ProxySQL 1.4.5, released by ProxySQL, is now available for download in the Percona Repository along with an updated version of Percona’s proxysql-admin tool.
ProxySQL is a high-performance proxy, currently for MySQL and its forks (like Percona Server for MySQL and MariaDB). It acts as an intermediary for client requests seeking resources from the database. René Cannaò created ProxySQL for DBAs as a means of solving complex replication topology issues.
This release fixes the following bugs in ProxySQL Admin:
#PSQLADM-6: If the cluster node goes offline, the proxysql_node_monitor script now sets the node status as OFFLINE_HARD, and does not remove it from the ProxySQL database. Also, logging is consistent regardless of the cluster node online status.
#PSQLADM-30: Validation was added for the host priority file.
#PSQLADM-33: Added --proxysql-datadir option to run the proxysql-admin script with a custom ProxySQL data directory.
Also, BATS test suite was added for the proxysql-admin testing.
Fixed#PSQLADM-5: PXC mode specified with proxysql-admin with use of --mode parameter was not persistent.
Fixed#PSQLADM-8: ProxySQL High CPU load took place when mysqld was hanging.
ProxySQL is available under OpenSource license GPLv3.
From a Percona Live Santa Clara 2018 standpoint, beyond the tutorials getting picked and scheduled, the talks have also been picked and scheduled (so you were very likely getting acceptance emails from the Hubb.me system by Tuesday). The rejections have not gone out yet but will follow soon. I expect the schedule to go live either today (end of week) or early next week. Cheapest tickets end March 4, so don’t wait to register!
Probably the biggest news this week though? Transactions are coming to MongoDB 4.0. From the site, “MongoDB 4.0 will add support for multi-document transactions, making it the only database to combine the speed, flexibility, and power of the document model with ACID guarantees. Through snapshot isolation, transactions will provide a globally consistent view of data, and enforce all-or-nothing execution to maintain data integrity.”. You want to read the blog post, MongoDB Drops ACID (the title works if you’re an English native speaker, but maybe not quite if you aren’t). The summary diagram was a highlight for me because you can see the building blocks, plus future plans for MongoDB 4.2.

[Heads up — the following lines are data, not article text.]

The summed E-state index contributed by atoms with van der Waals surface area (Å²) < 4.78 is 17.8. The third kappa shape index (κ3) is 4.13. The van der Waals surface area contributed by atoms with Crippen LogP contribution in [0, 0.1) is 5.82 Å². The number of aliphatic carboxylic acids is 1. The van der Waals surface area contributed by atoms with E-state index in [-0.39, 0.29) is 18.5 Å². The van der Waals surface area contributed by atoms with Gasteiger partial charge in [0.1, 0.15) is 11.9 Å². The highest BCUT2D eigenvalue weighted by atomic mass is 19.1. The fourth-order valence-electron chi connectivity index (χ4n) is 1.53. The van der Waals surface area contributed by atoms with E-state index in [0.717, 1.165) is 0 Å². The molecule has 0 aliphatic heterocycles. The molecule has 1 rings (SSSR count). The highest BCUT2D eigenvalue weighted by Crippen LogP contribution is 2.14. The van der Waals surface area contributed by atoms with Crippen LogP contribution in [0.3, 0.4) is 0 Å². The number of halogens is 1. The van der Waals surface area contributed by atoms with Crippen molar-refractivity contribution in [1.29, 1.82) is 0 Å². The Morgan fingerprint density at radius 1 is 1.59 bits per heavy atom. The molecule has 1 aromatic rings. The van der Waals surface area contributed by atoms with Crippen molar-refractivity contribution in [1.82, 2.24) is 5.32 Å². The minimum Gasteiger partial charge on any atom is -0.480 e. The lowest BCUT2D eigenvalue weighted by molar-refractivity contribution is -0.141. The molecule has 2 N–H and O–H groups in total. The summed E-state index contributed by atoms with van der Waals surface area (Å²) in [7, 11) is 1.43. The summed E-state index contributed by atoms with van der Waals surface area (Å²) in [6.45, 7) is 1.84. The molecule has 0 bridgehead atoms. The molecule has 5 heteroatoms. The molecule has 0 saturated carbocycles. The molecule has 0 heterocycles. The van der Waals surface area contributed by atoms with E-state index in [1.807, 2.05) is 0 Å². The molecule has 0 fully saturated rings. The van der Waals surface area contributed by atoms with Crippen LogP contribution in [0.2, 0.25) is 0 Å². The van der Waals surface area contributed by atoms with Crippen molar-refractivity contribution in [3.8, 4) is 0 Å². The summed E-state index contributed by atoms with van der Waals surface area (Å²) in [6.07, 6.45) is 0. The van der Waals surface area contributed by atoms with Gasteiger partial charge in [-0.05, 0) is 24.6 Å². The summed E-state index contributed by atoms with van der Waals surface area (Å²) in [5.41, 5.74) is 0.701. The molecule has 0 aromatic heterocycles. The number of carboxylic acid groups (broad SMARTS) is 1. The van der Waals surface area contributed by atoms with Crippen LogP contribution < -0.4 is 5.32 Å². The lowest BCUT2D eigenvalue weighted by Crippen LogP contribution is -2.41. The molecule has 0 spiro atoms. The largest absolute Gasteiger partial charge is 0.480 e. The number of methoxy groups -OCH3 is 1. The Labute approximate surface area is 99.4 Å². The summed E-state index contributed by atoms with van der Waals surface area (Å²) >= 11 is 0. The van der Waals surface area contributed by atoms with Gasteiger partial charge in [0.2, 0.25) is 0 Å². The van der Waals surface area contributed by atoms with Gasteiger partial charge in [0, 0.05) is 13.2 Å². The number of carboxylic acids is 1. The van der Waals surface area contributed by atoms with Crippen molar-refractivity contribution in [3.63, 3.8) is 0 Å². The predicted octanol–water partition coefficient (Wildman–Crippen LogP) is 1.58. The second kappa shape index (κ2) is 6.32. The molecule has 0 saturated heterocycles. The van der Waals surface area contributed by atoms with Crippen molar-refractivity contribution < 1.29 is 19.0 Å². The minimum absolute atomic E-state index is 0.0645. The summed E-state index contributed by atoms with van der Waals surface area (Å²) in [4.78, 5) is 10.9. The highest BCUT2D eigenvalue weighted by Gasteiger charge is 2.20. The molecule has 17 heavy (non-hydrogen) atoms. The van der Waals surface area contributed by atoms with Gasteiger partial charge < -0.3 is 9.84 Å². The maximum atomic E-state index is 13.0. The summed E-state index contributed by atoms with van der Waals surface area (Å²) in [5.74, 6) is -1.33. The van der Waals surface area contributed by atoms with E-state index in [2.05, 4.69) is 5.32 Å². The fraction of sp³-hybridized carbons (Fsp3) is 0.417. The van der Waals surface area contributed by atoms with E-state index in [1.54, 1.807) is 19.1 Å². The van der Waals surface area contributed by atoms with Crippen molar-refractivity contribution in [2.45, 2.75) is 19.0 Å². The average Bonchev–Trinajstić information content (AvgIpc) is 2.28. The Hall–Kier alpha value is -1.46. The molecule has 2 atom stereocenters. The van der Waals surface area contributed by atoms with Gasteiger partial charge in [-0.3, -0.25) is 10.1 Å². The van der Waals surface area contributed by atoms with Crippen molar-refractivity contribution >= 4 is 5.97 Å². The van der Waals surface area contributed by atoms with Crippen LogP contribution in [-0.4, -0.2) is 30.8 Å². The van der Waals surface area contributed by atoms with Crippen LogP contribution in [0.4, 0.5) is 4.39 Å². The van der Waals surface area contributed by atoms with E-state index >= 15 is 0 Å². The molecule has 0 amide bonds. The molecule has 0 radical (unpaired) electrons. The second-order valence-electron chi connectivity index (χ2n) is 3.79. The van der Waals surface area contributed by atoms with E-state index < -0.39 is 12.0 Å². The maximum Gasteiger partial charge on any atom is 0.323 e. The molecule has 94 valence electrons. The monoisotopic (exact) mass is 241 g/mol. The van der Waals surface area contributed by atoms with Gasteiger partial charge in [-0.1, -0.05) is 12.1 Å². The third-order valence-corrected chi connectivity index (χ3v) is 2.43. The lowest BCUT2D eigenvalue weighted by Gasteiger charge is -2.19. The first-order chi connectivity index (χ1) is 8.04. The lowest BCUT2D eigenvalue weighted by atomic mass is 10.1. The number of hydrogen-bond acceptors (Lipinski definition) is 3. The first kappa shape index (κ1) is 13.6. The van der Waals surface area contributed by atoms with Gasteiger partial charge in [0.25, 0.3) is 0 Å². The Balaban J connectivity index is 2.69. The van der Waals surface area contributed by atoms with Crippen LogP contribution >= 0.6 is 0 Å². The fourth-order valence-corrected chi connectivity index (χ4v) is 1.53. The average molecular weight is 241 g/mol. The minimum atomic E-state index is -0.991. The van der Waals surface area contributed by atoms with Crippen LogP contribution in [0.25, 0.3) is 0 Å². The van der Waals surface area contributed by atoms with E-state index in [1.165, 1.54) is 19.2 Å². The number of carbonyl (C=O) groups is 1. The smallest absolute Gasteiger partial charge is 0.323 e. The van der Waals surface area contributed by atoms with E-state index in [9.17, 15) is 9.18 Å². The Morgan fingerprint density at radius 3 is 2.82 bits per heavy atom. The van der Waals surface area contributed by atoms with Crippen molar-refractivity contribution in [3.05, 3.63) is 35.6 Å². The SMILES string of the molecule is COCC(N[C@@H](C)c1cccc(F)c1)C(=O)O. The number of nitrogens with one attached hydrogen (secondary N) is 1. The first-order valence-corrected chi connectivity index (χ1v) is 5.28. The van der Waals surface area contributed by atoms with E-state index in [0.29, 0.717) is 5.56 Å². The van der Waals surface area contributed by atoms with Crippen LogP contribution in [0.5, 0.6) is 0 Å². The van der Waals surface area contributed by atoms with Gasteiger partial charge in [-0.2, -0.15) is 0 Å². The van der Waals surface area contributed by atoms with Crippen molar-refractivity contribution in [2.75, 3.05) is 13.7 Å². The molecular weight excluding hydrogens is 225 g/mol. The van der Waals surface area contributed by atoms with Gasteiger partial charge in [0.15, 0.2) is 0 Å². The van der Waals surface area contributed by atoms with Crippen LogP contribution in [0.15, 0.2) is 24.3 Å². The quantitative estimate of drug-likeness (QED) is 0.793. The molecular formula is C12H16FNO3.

ProxySQL 1.4.6 – improvements and bug fixes, and you can upgrade straight to 1.4.6 (you don’t, for example, have to go to 1.4.5 then 1.4.6)
MariaDB Server 10.2.13 – updated InnoDB (from MySQL 5.7.21), Galera wsrep library, fixes for slow starts, and more
TOP 10 MySQL 8.0 features for developers – if you haven’t already tried the second release candidate, this might be a good reason to try it. From the document store to JSON enhancements, CTEs, window functions and more, I suggest taking a look at this great list.
From the just for fun department, MariaDB source visualisation with Gource. You see the source tree growing in the video, but as the commentary tells you, you don’t clean too much info from this. Would be nice to visualize how much the code-base has diverged?
SCALE16x – Pasadena, California, USA – March 8-11 2018